Sunday, 8 September 2013

Is Sex Selective Abortion Illegal ?

The Crown Prosecution Service has issued a Statement on Abortion Related Case which has aroused considerable controversy.  In simple terms it concerns a expose investigation by the Daily Telegraph Newspaper which demonstrated that some Doctors would perform Abortions where the only reason was because of the sex of the Unborn Child.  The usual assumption is that the unborn child is female and that is the reason for the Abortion, sadly such Gendercide is now common in some parts of the world where it is causing dangerously unbalanced Male-Female ratios.

The facts were reported to the CPS which in its unconvincing statement says that 
 "The Abortion Act 1967 allows for an abortion in a limited range of circumstances but not purely on the basis of not wanting a child of a specific gender."
but then adds that it is "not in the public interest" to  bring prosecutions in this case.  That decision has not unreasonably aroused controversy since it seems to be saying that Doctors can get away with breaking the law.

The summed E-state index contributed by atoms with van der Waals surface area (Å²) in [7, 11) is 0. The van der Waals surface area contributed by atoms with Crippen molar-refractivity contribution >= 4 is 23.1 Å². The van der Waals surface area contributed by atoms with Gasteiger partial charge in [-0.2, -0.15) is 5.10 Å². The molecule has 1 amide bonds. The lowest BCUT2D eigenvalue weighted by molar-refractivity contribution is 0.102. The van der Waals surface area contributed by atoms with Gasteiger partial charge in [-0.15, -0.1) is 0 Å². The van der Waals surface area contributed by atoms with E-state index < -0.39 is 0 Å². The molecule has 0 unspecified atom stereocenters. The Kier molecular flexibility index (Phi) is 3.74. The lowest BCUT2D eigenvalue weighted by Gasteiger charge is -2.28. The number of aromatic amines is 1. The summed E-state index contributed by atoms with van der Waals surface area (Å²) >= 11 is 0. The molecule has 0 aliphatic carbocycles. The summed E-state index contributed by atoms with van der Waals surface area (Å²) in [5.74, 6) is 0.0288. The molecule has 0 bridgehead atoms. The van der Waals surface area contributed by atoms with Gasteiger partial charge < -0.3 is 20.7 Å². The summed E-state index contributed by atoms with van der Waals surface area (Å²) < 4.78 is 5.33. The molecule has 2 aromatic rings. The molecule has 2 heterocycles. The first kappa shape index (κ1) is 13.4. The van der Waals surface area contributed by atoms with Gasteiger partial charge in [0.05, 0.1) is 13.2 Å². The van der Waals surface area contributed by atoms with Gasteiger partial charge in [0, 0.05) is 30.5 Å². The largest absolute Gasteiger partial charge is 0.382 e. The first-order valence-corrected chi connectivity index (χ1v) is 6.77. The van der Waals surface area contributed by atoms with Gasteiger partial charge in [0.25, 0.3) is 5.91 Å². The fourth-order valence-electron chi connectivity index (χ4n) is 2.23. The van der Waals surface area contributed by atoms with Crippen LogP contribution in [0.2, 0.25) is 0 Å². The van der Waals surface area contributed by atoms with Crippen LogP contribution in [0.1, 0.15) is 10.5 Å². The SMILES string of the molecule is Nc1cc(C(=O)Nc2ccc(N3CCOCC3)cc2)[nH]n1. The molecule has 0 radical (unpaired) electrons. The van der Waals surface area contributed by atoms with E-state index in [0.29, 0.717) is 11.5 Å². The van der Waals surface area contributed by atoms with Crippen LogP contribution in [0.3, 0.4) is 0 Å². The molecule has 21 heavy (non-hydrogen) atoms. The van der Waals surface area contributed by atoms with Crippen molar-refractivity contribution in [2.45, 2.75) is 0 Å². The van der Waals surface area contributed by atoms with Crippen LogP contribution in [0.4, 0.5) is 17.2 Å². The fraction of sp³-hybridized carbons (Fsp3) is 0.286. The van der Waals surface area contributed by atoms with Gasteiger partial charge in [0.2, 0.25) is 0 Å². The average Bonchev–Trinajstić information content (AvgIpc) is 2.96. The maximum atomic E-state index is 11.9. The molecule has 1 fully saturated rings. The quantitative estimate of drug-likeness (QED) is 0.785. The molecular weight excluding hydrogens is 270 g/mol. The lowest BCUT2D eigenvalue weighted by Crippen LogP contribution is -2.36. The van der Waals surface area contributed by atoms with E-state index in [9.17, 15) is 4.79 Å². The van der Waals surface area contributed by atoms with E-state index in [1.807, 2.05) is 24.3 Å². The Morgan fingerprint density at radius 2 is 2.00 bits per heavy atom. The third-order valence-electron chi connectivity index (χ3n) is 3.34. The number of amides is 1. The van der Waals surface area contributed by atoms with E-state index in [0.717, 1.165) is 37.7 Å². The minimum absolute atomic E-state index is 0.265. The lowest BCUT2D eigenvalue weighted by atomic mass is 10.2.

I however have a different perspective since right from the start of this controversy I have taken the view that Sex Selective Abortion is not illegal.  In my opinion as a former Crown Prosecutor the CPS knew that if it brought a Prosecution it would probably lose the case.

I want to make it clear that in saying this I am not speaking as a supporter of Sex Selective Abortion or indeed any other form of Abortion because all forms of Abortion are morally repugnant and involve  the cold blooding killing of an innocent unborn child.  However I cannot see why sex selective Abortion should be considered more morally repugnant than any other form of Abortion and speaking purely as a lawyer and in the terms under which our law permits Abortion I cannot see on what basis Sex Selective Abortion is illegal.  

The Abortion Act 1967 s1 sets out the terms under which Abortion is legal in Britain 

1(1) Subject to the provisions of this section, a person shall not be guilty of an offence under the law relating to abortion when a pregnancy is terminated by a registered medical practitioner if two registered medical practitioners are of the opinion, formed in good faith—